George Bernard
Shaw in Boston

By Irish America Staff
December / January 2005

An exhibit displaying special items in the George Bernard Shaw collection will open at the Bums Library, Boston College, on Thursday, November 18, 2004, and will run through April 2005.

The collection, acquired by the library in 2002, includes approximately 3,000 books and other printed items, such as many pamphlets written by Shaw, on all the controversial subjects of his day: education, war and peace, socialism, every aspect of economics, relations between England and Ireland, and the like.

Shaw, who won the Nobel Prize in Literature in 1925, was a socialist, a pacifist, a vegetarian — and his views on these and other subjects are expressed at length in the collection. Hundreds of newspaper clippings reflect his views in letters to newspapers and his replies to other letters.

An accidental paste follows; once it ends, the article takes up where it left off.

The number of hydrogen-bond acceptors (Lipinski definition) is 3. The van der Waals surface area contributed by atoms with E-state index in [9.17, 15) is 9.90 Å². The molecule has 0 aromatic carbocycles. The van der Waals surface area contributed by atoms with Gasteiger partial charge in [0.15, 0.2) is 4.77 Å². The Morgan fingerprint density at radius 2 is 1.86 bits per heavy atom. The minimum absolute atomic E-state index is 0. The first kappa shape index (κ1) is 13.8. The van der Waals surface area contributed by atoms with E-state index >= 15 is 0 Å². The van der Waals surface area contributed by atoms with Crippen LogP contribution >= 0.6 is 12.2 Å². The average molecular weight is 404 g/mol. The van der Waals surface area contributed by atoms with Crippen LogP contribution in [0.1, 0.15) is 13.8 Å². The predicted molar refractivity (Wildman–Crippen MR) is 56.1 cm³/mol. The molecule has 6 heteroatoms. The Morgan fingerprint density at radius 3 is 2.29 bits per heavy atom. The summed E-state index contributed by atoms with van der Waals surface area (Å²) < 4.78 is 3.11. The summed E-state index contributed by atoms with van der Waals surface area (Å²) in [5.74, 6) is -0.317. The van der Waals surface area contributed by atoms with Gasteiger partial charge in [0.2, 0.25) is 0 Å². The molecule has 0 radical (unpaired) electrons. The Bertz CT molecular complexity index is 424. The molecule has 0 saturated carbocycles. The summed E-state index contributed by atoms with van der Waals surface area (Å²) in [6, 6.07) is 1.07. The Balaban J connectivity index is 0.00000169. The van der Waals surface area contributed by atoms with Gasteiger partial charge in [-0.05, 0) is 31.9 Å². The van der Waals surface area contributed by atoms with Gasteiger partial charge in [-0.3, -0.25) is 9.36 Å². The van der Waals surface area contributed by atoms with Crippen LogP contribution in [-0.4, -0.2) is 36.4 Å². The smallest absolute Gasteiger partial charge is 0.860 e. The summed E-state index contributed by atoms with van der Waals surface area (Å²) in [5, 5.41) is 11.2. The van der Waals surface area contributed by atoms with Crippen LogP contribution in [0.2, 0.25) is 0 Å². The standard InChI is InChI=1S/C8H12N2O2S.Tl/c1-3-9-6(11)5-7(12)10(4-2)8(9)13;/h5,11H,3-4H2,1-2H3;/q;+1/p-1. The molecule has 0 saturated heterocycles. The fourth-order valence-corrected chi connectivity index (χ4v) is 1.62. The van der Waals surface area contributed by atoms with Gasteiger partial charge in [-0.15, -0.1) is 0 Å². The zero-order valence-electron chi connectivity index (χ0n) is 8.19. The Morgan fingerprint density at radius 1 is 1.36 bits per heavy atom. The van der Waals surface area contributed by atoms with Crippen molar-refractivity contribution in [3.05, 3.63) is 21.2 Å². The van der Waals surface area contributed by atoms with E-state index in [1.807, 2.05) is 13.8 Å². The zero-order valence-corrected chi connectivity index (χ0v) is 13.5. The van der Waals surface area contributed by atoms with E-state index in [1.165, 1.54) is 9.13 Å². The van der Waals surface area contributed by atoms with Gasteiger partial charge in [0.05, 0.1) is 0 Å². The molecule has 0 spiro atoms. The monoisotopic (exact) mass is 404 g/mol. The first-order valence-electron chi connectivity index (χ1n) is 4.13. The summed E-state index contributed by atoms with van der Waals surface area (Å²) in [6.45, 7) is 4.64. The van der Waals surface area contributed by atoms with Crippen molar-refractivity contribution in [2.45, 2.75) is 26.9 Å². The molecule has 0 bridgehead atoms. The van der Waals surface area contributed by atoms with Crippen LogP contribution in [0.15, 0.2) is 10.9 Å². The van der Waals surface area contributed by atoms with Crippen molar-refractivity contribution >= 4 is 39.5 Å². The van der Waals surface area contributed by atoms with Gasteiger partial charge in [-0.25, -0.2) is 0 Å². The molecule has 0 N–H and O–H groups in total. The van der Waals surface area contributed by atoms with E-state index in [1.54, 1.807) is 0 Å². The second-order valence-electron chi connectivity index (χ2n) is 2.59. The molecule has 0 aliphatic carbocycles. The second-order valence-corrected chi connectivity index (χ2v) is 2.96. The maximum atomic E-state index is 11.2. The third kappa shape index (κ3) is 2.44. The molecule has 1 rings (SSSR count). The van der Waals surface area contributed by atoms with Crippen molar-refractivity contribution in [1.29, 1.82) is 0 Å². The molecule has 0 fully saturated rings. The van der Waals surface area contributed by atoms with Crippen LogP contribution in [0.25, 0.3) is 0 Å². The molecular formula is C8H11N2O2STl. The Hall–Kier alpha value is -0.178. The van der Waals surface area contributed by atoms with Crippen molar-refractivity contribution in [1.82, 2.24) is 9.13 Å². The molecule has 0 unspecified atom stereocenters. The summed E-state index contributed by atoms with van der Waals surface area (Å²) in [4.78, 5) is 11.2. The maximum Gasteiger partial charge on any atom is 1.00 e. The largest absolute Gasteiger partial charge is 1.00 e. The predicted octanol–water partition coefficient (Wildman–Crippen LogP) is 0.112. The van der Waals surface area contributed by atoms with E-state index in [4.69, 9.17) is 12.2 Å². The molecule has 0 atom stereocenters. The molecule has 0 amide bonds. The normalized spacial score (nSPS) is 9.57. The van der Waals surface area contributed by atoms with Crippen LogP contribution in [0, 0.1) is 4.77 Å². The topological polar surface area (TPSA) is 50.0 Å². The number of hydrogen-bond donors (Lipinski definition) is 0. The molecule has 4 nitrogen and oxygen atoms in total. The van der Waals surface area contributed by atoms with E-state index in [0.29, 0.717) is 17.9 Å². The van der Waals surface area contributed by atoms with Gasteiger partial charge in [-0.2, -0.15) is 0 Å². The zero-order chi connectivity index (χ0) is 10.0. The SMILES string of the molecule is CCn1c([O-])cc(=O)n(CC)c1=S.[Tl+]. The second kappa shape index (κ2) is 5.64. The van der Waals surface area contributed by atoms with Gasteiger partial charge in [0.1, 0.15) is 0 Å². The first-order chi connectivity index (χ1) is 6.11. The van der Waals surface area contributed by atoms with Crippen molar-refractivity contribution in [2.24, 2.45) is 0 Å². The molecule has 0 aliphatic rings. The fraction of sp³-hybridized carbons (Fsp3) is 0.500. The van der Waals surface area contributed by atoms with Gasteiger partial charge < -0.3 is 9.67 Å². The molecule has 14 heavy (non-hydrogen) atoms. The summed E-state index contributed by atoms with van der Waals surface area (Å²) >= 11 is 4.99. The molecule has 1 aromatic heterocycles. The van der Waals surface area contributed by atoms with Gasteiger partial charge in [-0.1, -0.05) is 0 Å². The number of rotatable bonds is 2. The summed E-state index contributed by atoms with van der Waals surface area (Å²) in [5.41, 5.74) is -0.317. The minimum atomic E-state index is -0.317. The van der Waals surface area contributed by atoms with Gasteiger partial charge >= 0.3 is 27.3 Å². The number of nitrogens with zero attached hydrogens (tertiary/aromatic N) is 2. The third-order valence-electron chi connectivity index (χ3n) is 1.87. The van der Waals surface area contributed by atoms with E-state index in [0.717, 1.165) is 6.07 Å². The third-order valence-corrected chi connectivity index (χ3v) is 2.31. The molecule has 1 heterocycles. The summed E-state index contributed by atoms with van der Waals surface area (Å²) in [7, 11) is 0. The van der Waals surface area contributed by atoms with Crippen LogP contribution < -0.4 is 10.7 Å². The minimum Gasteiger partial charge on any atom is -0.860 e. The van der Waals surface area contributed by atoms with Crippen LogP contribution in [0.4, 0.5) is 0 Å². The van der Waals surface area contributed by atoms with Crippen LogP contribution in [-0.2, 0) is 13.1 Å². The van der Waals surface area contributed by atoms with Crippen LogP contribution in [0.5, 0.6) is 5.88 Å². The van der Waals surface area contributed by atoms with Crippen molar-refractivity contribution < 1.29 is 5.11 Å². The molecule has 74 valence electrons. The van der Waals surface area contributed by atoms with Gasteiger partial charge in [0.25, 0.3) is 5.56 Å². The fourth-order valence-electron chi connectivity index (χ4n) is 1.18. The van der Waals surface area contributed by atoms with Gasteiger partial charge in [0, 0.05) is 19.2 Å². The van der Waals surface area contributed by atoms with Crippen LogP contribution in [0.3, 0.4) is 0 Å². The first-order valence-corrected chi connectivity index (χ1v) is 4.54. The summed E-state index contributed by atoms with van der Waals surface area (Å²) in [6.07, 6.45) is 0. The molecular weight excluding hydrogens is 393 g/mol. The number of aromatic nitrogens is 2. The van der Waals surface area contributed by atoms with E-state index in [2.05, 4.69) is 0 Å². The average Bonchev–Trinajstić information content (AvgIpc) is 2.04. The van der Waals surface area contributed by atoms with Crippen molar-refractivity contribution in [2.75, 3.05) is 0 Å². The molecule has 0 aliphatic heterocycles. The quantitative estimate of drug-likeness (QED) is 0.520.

In addition to the printed materials there are portraits, photographs, playbills, programs, posters, letters and notes. Hundreds of playbills reveal the extensive and varied productions of Shaw’s major and minor plays.

The acquisition of this collection on Shaw is a significant addition to Boston College’s acclaimed Irish collections at Burns Library. Considered the most comprehensive repository of Irish research materials in the United States, the collection includes some of the world’s finest archives related to major Irish writers including Samuel Beckett, W.B. Yeats, Sean O’Casey, Frederick Green, Francis Stuart, Ethel Mannin, Nuala Ni Dhomhnaill and Seamus Heaney.

The exhibit and collection are open to the public, and visitors are always welcome to the Burns Library of Boston College. ♦

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